An Ohio man faces one month of jail time for teasing and taunting a 1o-year-old girl with cerebral palsy after a video of the incident went viral.
Judge John A. Poulos of the Canton Municipal Court sentenced 43-year-old William Bailey to 29 days in jail.
The taunting occurred on Sept. 26, when Tricia Knight and her mother-in-law were waiting for her children's bus to return from school. Knight's three children, including 10-year-old Hope, attend Walker Elementary with Bailey's 9-year-old son, Joseph.
What happened next was caught on an iPod camera by Knight's mother-in-law, Marie Prince.
William Bailey "was dragging his leg and patting his arm across his chest to pick his son Joseph up," said Knight. "I asked him to please stop doing this. 'My daughter can see you.' He then told his son to walk like the R-word."
The next day Knight posted the video on her Facebook page while Prince uploaded the video they called "Bus Stop Ignorance" to YouTube. Within days, the video went viral.
The Knight family has lived next door to the Baileys for the past two years, and the incident at the bus stop, according to Knight, is the culmination of rising tensions and intimidation against her kids.
In the days that followed the taunting at the bus stop, the Knight family filed a complaint with Canton City prosecutors.
Jennifer Fitzsimmons, the chief assistant city prosecutor for this case, says in the three years she's been in this role, she's never seen anything like this.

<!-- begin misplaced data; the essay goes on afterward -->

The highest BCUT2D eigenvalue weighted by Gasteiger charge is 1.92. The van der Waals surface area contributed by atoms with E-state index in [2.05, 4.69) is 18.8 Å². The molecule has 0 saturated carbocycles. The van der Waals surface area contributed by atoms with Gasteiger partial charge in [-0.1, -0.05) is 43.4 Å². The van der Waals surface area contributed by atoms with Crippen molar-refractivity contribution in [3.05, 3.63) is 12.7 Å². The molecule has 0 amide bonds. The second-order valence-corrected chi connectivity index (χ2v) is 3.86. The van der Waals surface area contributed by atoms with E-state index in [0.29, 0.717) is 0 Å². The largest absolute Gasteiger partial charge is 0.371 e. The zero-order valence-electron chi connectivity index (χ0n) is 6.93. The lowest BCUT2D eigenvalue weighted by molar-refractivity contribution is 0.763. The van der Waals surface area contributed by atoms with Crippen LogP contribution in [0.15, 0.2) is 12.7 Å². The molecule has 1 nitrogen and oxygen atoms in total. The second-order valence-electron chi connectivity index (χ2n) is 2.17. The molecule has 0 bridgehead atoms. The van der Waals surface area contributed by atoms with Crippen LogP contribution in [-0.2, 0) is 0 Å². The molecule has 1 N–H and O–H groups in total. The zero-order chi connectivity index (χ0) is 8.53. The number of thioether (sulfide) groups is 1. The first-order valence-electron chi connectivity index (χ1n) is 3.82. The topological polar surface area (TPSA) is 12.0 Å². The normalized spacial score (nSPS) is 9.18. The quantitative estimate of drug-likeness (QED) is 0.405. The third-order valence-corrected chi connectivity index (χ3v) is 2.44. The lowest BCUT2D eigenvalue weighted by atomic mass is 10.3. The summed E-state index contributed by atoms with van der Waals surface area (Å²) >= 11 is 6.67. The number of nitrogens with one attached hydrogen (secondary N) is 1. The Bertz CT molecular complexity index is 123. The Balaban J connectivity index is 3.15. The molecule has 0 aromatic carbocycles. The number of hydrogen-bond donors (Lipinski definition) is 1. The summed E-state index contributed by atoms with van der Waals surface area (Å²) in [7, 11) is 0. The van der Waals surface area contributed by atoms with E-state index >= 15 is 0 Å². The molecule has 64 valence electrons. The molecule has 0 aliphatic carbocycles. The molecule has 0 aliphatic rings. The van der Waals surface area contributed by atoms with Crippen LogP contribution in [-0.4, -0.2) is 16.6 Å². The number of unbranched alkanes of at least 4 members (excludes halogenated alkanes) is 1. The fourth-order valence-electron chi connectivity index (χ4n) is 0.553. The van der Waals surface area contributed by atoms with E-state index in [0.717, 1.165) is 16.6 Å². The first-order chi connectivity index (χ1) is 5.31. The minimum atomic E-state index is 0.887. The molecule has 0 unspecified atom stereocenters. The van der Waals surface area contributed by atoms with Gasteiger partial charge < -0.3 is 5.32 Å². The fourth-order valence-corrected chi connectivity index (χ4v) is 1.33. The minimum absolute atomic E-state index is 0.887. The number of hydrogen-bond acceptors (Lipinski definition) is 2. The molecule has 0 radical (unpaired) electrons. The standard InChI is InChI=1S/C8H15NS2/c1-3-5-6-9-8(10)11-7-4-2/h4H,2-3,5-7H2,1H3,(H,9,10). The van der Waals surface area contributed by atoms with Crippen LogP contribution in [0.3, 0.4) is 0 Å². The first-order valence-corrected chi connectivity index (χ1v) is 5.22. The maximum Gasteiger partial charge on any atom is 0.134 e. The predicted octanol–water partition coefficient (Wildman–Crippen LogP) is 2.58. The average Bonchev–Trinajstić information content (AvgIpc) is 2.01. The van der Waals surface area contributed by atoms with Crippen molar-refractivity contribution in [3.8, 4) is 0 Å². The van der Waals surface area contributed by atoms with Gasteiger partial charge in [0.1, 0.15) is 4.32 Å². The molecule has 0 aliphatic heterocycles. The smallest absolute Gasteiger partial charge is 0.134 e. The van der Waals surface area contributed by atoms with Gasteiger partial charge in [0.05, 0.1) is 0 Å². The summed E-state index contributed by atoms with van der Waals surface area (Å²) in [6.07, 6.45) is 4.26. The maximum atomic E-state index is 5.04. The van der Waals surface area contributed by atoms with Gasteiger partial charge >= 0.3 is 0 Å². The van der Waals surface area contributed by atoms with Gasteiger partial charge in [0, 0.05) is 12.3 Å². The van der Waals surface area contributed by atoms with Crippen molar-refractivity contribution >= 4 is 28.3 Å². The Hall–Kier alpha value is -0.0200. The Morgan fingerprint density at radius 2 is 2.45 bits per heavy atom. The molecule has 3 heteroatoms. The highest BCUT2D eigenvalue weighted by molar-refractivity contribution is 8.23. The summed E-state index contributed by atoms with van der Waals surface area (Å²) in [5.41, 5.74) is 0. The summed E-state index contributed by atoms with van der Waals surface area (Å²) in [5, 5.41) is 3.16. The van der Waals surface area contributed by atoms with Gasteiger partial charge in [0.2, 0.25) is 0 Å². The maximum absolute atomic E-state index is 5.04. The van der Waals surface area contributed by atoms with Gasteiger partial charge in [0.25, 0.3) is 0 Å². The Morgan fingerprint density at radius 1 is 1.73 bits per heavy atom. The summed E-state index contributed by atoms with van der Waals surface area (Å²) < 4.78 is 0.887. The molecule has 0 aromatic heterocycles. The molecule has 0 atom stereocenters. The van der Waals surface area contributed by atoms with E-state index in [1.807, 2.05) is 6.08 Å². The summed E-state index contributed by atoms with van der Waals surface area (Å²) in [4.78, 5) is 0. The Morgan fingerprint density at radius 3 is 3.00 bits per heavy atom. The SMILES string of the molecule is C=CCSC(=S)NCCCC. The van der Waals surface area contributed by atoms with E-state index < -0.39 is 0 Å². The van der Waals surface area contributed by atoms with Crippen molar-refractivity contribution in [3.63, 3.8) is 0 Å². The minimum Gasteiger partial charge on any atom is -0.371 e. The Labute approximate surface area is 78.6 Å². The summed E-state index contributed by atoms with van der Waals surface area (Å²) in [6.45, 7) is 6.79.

"I think when we look at cases, there's case law out there regarding people commenting and gesturing against race and religion. But when there's nothing out there regarding disabilities, it took me a little bit longer to come to a decision."
After Fitzsimmons reviewed the Knight family's complaint, a police report based on a phone call from the Knight family, and the video captured by Prince, she decided to press charges.
Bailey, who works as a truck driver, was charged twice. He was originally charged for aggravated menacing, a misdemeanor of the first degree. In this charge, the victim was Knight, an incident she says took place the same day as the bus stop scene.
In Ohio, a menacing charge is a misdemeanor fourth degree, which carries a maximum of 30 days in jail.
The second original charge, for the bus stop incident, was disorderly conduct, a misdemeanor of the fourth degree. A disorderly conduct is a minor misdemeanor and carries no jail time.
Although Bailey's sentencing technically reflects the charges brought by his actions toward Knight, Hope's mother, Fitzsimmons explains how the plea deal enabled the sentence to cover his actions toward Hope.
Judge Poulos required Bailey to pay $400 in court costs as well as other fees. He was given a credit for one day which is why his sentence is 29 days and not the maximum 30.
Following the Nov. 27 hearing, Bailey's attorney, John R. Giua, released a statement and apology on Bailey's behalf, according to the The Repository, an online newspaper for Stark County, Ohio.
Hope was born 29 weeks premature after Knight was involved in a head-on auto collision.
When she was born, Hope weighed only two pounds, 12 ounces, which caused several medical problems resulting in two brain surgeries. Knight says her daughter fought for her life the first two years.